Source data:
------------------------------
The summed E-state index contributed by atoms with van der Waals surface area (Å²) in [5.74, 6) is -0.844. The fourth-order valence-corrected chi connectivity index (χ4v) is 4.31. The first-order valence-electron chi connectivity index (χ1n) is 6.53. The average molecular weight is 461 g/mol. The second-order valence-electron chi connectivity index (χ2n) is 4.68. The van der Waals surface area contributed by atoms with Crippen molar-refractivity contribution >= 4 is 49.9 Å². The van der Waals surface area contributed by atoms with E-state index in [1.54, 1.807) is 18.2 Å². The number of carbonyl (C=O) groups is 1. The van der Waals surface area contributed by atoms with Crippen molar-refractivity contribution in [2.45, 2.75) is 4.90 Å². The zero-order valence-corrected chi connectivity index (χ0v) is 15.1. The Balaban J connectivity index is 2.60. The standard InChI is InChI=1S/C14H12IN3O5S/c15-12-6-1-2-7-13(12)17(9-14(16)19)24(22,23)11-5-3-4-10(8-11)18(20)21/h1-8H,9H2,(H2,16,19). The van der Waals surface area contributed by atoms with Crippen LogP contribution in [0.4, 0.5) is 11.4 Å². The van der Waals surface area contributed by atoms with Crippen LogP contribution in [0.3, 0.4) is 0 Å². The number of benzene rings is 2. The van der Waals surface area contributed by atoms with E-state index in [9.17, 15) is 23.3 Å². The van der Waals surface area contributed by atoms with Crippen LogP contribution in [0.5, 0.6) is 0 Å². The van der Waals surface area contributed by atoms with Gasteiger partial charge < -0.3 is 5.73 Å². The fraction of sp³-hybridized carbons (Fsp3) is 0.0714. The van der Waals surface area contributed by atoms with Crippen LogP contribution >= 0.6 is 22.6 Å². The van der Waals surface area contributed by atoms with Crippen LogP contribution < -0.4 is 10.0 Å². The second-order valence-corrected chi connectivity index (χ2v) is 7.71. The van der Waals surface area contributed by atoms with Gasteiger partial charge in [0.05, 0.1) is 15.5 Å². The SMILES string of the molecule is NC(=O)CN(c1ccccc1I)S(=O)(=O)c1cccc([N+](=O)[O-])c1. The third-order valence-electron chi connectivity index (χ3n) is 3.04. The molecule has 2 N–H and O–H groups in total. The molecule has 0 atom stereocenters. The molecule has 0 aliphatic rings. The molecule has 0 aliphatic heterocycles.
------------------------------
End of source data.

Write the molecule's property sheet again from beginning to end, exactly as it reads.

The summed E-state index contributed by atoms with van der Waals surface area (Å²) in [5.74, 6) is -0.844. The fourth-order valence-corrected chi connectivity index (χ4v) is 4.31. The first-order valence-electron chi connectivity index (χ1n) is 6.53. The average molecular weight is 461 g/mol. The second-order valence-electron chi connectivity index (χ2n) is 4.68. The van der Waals surface area contributed by atoms with Crippen molar-refractivity contribution >= 4 is 49.9 Å². The van der Waals surface area contributed by atoms with E-state index in [1.54, 1.807) is 18.2 Å². The number of carbonyl (C=O) groups is 1. The van der Waals surface area contributed by atoms with Crippen molar-refractivity contribution in [2.45, 2.75) is 4.90 Å². The zero-order valence-corrected chi connectivity index (χ0v) is 15.1. The Balaban J connectivity index is 2.60. The standard InChI is InChI=1S/C14H12IN3O5S/c15-12-6-1-2-7-13(12)17(9-14(16)19)24(22,23)11-5-3-4-10(8-11)18(20)21/h1-8H,9H2,(H2,16,19). The van der Waals surface area contributed by atoms with Crippen LogP contribution in [0.4, 0.5) is 11.4 Å². The van der Waals surface area contributed by atoms with Crippen LogP contribution in [0.3, 0.4) is 0 Å². The number of benzene rings is 2. The van der Waals surface area contributed by atoms with E-state index in [9.17, 15) is 23.3 Å². The van der Waals surface area contributed by atoms with Crippen LogP contribution in [0.5, 0.6) is 0 Å². The van der Waals surface area contributed by atoms with Gasteiger partial charge < -0.3 is 5.73 Å². The fraction of sp³-hybridized carbons (Fsp3) is 0.0714. The van der Waals surface area contributed by atoms with Crippen LogP contribution >= 0.6 is 22.6 Å². The van der Waals surface area contributed by atoms with Crippen LogP contribution < -0.4 is 10.0 Å². The second-order valence-corrected chi connectivity index (χ2v) is 7.71. The van der Waals surface area contributed by atoms with Gasteiger partial charge in [0.05, 0.1) is 15.5 Å². The SMILES string of the molecule is NC(=O)CN(c1ccccc1I)S(=O)(=O)c1cccc([N+](=O)[O-])c1. The third-order valence-electron chi connectivity index (χ3n) is 3.04. The molecule has 2 N–H and O–H groups in total. The molecule has 0 atom stereocenters. The molecule has 0 aliphatic rings. The molecule has 0 aliphatic heterocycles.